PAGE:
This is the hard and shocking story of life in a British borstal for young offenders. Luckily the regime has changed since this TV film was made. The brutal regime made no attempt to reform... See full summary »
Trevor is a 16 year old, sometimes-violent skinhead with no regard for authority, and would rather spend his time stealing cars than sitting in the detention centre to which he is sent. His... See full summary »
Four policemen go undercover and infiltrate a gang of football hooligans hoping to root-out their leaders. For one of the four, the line between 'job' and 'yob' becomes more unclear as time... See full summary »
'John McVicar' was a London Bad Boy. He graduated to armed bank robbery and was Britain's "Public Enemy No. 1". He was captured and put into a high security prison. Will even the highest ... See full summary »
The Australian DVD sleeve notes state that this film was "one of the most controversial films ever made in the UK and one which caused a furore when it was first screened on television". See more »
When Carlin is being told to eat his breakfast and the chant begins, the scene moves along the dining hall and a crew member in a grey jacket operating a camera can be seen briefly in the top right hand corner. See more »
The grandaddy of 'incarceration' films - this is one of the best, oft copied but never bettered.
I liked it because it's so damn British. The one liners are legion; you all know what they are and where, but among a stellar list 'Mecca, Archer' rises just above and never fails to have me in fits. The way Goodyear looks at the Governor just after this great outburst is also revealing; as is the look of satisfaction on Archer's face when he finally succeeds in riling the 'religious maniac'.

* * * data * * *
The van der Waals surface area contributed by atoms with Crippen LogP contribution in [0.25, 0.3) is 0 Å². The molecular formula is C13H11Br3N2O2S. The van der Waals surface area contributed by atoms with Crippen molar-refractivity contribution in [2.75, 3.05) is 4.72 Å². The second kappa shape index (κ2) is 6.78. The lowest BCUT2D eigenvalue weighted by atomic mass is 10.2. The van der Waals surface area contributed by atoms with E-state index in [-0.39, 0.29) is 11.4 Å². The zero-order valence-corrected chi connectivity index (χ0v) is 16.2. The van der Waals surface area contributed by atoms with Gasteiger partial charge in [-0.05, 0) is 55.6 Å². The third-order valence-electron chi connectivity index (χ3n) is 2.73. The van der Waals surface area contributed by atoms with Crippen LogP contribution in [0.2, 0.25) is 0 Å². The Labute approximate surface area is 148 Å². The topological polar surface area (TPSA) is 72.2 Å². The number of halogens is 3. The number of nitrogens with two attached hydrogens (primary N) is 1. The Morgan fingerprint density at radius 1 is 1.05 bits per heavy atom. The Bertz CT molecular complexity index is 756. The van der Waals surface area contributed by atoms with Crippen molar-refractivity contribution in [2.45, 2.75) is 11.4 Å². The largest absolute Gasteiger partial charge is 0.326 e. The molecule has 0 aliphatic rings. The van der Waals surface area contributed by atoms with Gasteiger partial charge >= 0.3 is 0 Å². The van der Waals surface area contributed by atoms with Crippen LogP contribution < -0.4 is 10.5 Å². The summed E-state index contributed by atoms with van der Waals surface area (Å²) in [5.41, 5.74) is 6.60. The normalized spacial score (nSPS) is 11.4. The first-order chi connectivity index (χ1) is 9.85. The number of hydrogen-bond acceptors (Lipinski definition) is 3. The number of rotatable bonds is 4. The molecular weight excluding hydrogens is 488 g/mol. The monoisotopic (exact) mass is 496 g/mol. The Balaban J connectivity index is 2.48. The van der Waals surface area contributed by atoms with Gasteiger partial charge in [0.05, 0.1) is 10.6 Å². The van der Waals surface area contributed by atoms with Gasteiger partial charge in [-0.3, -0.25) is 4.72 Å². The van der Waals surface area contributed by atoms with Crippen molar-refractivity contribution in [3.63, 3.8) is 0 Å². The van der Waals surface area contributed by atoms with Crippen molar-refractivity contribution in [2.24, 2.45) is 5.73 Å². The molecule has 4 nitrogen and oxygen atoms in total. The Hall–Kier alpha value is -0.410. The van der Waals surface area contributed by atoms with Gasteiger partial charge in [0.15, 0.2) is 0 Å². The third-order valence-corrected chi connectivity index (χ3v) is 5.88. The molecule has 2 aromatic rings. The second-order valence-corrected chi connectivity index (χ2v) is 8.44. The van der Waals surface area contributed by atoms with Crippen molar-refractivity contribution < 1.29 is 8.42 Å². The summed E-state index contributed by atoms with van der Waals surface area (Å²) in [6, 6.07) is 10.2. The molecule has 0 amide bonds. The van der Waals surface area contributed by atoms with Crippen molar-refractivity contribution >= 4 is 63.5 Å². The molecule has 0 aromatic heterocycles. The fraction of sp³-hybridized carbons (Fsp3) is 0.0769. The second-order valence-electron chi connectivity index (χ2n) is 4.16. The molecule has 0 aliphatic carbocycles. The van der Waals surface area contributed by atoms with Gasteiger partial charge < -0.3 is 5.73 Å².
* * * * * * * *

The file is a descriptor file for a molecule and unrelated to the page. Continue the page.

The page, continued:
Of course, there's a serious message in here; expedited best in the conversation between Archer and Mr Duke over 'coffee'. Analysing the situation, as Archer attempts to do, will simply not be tolerated and is interpreted as dissent by a man who embodies the 'system' and is intellectually and emotionally unequipped to deal with his own, and the State's ultimate failure to deliver.
Like true class acts, this film works on several levels; it's a no nonsense drama bedecked with Taj Mahal one liners everyone loves, yet it also works on a deeper level; you cannot punitively 'correct' all offenders with violence and cruelty. You are not corrected, you are merely broken, as Davis and Toyne are. If you're not broken, you run amok, but the point is you're not 'cured'.
When this film was on TV in 1983, just after Channel Four started broadcasting, they edited the notorious potting shed sequence to such an extent that the heinous act committed was virtually excised, thereby diluting the dramatic effect to virtually zero. Interestingly enough, they also edited out the bit where Mr Greaves ignores Davis' second press of the bell. Why? Presumably because they feared the ire of the State at the highlighting of its inadequacies? I suppose they can be forgiven, Channel Four was new then after all, but it's quite revealing nonetheless.
If I'm home alone, I quote this film as I'm wandering around the house. I don't quite know why. It's all about the importance of individuality, standing up for yourself and not just 'accepting' things. That's probably the reason. Now, where's your tool?
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